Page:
To date, two bills have been introduced in the Senate. On April 10, 2013, the late Senator Frank R. Lautenberg (D-NJ) reintroduced the Safe Chemicals Act of 2013 (S. 696). More information regarding the Safe Chemicals Act is available in our April 29, 2013, memorandum. Several weeks later, on May 22, 2013, Lautenberg and Senator David Vitter (R-LA) introduced the Chemical Safety Improvement Act (S. 1009). More information regarding the Chemical Safety Improvement Act is available in our May 29, 2013, memorandum.
Roberts provided an overview of the TSCA process. Under TSCA, new chemicals must be notified to EPA and can be added to the TSCA Inventory and allowed into commerce for commercial purposes following the end of a 90-day review period. For any existing chemical, which are those listed on the TSCA Inventory, EPA has the authority to gather information under TSCA Section 8. If EPA believes that information is insufficient to make a risk assessment, EPA is authorized to require manufacturers and/or processors of chemicals to generate additional data under TSCA Section 4. After assessing the information gathered under Section 8 and/or Section 4, if EPA decides regulatory restrictions are needed to abate risks, EPA is authorized under Sections 5 and/or 6 to apply additional risk management controls. Roberts’ written testimony, which is available online, includes two flowcharts concerning the TSCA process.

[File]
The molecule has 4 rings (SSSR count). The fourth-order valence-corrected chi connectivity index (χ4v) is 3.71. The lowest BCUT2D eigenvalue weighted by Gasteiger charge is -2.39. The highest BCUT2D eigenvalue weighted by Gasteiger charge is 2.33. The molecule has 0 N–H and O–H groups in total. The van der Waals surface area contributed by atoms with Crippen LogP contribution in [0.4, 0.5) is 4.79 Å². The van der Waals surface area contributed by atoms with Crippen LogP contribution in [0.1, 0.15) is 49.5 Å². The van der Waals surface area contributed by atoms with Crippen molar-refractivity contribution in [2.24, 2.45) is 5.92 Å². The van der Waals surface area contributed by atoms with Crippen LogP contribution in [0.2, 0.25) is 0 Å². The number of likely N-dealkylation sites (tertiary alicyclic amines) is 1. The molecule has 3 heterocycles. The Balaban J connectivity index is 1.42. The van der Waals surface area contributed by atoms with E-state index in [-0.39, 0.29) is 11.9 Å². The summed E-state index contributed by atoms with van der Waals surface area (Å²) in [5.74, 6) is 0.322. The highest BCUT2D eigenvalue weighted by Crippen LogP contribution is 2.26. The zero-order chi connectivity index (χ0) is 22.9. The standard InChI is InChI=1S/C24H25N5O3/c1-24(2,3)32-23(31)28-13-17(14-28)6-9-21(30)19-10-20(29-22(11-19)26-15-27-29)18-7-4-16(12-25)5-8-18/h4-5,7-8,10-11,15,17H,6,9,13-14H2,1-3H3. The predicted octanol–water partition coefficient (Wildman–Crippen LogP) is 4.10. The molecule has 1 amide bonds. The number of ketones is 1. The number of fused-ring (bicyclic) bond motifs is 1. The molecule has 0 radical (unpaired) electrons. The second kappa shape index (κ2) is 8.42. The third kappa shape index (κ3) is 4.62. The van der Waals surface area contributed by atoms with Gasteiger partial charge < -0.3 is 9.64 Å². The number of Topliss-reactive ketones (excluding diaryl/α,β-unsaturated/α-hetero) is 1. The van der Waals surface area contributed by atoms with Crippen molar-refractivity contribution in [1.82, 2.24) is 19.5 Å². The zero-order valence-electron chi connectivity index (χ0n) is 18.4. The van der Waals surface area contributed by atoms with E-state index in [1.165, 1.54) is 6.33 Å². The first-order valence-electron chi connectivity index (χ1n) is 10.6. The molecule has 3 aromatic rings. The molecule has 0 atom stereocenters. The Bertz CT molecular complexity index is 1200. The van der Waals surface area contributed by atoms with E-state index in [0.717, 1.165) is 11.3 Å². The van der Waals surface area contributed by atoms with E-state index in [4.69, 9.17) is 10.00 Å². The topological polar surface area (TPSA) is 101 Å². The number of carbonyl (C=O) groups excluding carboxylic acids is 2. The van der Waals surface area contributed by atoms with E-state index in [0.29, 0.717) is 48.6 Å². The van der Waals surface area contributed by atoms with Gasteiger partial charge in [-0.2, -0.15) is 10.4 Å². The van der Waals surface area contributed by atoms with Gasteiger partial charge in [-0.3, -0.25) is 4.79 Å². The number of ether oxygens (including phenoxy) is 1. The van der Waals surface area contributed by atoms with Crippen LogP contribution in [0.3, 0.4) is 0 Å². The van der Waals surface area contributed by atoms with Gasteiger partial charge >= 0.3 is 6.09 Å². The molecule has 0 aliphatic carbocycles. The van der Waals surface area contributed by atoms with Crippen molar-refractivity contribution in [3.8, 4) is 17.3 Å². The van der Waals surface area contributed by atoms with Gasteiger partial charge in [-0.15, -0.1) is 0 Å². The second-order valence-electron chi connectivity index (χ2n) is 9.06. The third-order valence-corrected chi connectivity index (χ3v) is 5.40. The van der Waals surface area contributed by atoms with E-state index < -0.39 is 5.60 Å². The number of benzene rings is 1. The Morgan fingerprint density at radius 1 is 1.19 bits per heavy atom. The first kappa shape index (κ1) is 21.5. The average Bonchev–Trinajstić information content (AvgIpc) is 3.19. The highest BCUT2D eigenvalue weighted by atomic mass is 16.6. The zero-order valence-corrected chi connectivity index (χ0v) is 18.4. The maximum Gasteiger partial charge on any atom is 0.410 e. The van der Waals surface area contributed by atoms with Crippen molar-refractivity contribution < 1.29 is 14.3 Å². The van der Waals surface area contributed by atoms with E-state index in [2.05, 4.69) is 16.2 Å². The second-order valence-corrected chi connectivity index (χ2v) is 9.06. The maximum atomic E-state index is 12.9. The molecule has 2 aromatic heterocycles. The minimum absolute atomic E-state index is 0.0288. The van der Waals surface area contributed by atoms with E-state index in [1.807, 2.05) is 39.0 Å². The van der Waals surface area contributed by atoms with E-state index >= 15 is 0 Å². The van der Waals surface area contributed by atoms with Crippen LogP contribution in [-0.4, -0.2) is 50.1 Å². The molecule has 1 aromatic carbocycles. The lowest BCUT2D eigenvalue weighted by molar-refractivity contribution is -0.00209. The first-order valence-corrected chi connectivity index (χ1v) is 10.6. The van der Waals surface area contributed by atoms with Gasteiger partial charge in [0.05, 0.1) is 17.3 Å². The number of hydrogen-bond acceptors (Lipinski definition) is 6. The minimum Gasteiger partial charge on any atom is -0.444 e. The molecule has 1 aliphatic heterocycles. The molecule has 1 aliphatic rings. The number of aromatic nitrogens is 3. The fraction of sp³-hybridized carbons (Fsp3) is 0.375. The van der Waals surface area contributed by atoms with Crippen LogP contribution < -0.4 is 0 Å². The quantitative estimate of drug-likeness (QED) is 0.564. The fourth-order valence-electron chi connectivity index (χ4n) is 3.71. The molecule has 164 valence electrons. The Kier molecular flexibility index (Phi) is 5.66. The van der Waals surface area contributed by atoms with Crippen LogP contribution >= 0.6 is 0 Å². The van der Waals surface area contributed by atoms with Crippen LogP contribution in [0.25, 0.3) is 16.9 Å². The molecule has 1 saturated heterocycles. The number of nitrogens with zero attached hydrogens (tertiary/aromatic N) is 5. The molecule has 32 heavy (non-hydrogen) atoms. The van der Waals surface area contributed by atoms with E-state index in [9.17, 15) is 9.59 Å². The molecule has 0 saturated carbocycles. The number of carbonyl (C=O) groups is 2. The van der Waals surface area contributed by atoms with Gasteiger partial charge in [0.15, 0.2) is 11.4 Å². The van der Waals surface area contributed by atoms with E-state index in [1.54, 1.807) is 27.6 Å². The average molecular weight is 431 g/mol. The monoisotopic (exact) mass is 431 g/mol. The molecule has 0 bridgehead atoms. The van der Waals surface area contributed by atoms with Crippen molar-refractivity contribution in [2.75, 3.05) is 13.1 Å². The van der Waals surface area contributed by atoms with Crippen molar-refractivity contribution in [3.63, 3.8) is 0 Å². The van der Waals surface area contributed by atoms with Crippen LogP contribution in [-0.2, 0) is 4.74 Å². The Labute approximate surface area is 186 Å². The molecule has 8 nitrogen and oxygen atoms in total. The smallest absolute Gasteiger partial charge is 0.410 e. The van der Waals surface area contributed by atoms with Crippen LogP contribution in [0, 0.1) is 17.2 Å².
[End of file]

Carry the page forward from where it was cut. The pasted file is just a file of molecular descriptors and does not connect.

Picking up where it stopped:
Auer testified that, based on a 2008 EPA report, EPA has taken action on over 15,000 (or over 30 percent of) new chemicals, a statistic he had never recognized previously. He also pointed out that over 200 existing chemicals had Significant New Use Rules, including PBTs, carcinogens, and others. Auer stated that there is a need to strengthen and improve EPA’s TSCA Sections 4 and 6 authority. In addition, TSCA reform is necessary if the U.S. is to join any international treaties. While Canada and the European Union (EU) have provisions in their chemical laws concerning sharing data with foreign governments, the U.S. does not. TSCA reform could address whether and how to share confidential business information (CBI) with states and other countries. He also noted that TSCA provides “broad authority but vague priorities” and indicated that he thought this was a reason why an agenda for existing chemicals had been so difficult for EPA to develop. In his testimony, Auer discussed the experience of Canada, which also struggled to deal with existing chemicals until important legislative changes were made. Auer’s written testimony is available online.